Once out of the car, Lexi took in the ranch with its rolling hills, grazing horses, goats, ducks, chickens, and more.
Ernesto chuckled. "It's probably not what you're used to back in Seattle."
"No, not quite," she admitted, carrying one of her bags.
"Don't worry," he said, holding her other bags. "You'll feel at home in no time at all."
Lexi wasn't so sure about that, but gave him a tiny smile anyway. It left her when she looked at her mother.
A couple of men walked up to them in full cowboy attire.
"Well, who do have we here?" said the darker skinned lanky one with black hair.
"This is Lexi," Ernesto said, "Joyce's daughter. Yoshito is one of our ranch hands."
"Aloha," he said, tipping his hat.
"And that's Doug, our ranch foreman."
"Howdy," he said with a nod.
"Hi," Lexi told them, noting that the ranch foreman was shorter and older than the other one and had gray hair.
"Why don't we go inside and show you around," Ernesto said.
She nodded at the man who was now her stepfather, something that would take a lot of getting used to.
They headed for the main house, which was surrounded by swaying palm trees. It was huge with lots of windows and a wraparound lanai. Inside, it looked just as spectacular with high ceilings, hardwood floors, and nice furnishings. Lexi noted that the windows in the Great Room had amazing ocean views.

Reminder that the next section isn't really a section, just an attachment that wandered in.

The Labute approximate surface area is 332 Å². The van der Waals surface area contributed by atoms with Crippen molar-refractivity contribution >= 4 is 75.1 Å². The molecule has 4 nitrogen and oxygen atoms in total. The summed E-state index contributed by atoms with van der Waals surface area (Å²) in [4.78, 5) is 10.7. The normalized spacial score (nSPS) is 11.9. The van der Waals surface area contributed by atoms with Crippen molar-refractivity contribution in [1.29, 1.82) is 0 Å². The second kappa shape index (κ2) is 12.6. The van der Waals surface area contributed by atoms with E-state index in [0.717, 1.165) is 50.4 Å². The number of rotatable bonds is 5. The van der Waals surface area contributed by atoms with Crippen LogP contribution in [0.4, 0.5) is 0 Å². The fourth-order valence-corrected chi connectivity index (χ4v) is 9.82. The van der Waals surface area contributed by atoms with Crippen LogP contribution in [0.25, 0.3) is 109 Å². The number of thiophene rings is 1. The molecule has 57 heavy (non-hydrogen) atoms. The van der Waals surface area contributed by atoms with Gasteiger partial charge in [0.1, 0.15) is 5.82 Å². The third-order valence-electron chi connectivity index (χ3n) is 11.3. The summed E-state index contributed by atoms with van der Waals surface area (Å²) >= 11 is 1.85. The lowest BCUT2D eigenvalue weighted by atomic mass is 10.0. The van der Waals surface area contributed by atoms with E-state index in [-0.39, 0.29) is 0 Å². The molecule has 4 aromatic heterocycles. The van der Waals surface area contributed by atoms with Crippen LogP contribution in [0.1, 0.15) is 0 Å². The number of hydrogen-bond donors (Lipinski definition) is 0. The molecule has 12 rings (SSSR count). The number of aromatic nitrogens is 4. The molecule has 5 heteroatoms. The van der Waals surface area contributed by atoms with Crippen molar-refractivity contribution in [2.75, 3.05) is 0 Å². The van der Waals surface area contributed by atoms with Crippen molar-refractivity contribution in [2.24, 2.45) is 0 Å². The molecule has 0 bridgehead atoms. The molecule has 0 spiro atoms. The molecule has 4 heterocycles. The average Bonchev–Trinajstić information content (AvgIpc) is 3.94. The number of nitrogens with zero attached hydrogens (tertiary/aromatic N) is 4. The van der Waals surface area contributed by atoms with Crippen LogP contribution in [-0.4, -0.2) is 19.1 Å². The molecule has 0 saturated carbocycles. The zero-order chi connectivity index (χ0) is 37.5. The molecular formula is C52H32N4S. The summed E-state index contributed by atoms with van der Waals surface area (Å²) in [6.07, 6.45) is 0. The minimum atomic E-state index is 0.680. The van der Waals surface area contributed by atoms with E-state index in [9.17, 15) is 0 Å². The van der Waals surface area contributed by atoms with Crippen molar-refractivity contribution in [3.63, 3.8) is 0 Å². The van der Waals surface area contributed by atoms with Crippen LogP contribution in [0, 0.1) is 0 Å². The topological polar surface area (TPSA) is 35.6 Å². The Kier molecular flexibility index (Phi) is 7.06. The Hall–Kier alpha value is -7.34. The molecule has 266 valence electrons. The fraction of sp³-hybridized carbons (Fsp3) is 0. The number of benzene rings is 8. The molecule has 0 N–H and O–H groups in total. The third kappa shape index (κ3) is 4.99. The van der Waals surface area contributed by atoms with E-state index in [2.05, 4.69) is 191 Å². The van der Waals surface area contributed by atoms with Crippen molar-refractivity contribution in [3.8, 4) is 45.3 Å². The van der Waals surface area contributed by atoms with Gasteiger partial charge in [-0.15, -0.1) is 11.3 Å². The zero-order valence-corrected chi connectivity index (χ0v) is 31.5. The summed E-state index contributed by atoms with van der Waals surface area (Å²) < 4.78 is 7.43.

"This is your room," Ernesto said on the second floor, as she followed him and her mother into it.
It was spacious, bright, and had a ceiling fan in motion.
Ernesto put her bags down. "I'll leave you two alone and whip up something to eat," he said, and gave Lexi's mom a kiss on the mouth.
"We'll be down soon," she told him. When they were by themselves, her mother said, "I'm glad you came."
Lexi curled her lip at the corner. "As if I had a choice."
Joyce frowned. "Look, I know you're angry, but I want to try to make it up to you, if you'll let me."
"I don't see how you can," Lexi told her honestly. "You left dad and you left me so you could hook up with a man you met on the Internet."
"It wasn't like that," she said.
"So what was it like, Mom?" Lexi demanded. "What was so wrong with the life you had that you gave it all up for this?"
Joyce sucked in a deep breath. "It's a long story."
Lexi pursed her lips. "Yeah, right. You can't possibly justify what you did. And forcing me to come here won't make up for it."
"Look, whether you like it or not, I'm still your mother."
"No—you stopped being my mother the moment you abandoned me," Lexi retorted.
Joyce sighed. "I'm sorry you feel that way."
"Just leave me alone."
She glared at her mother and watched as she left the room.
Lexi took a moment to calm down, while wondering if she had reacted too strongly without really giving her mother a chance to explain.
How did she expect me to act? Lexi asked herself, having had months for her feelings to fester.
She took out her cell phone and texted her dad, Matt, and Robin to let them know she had arrived safe and sound.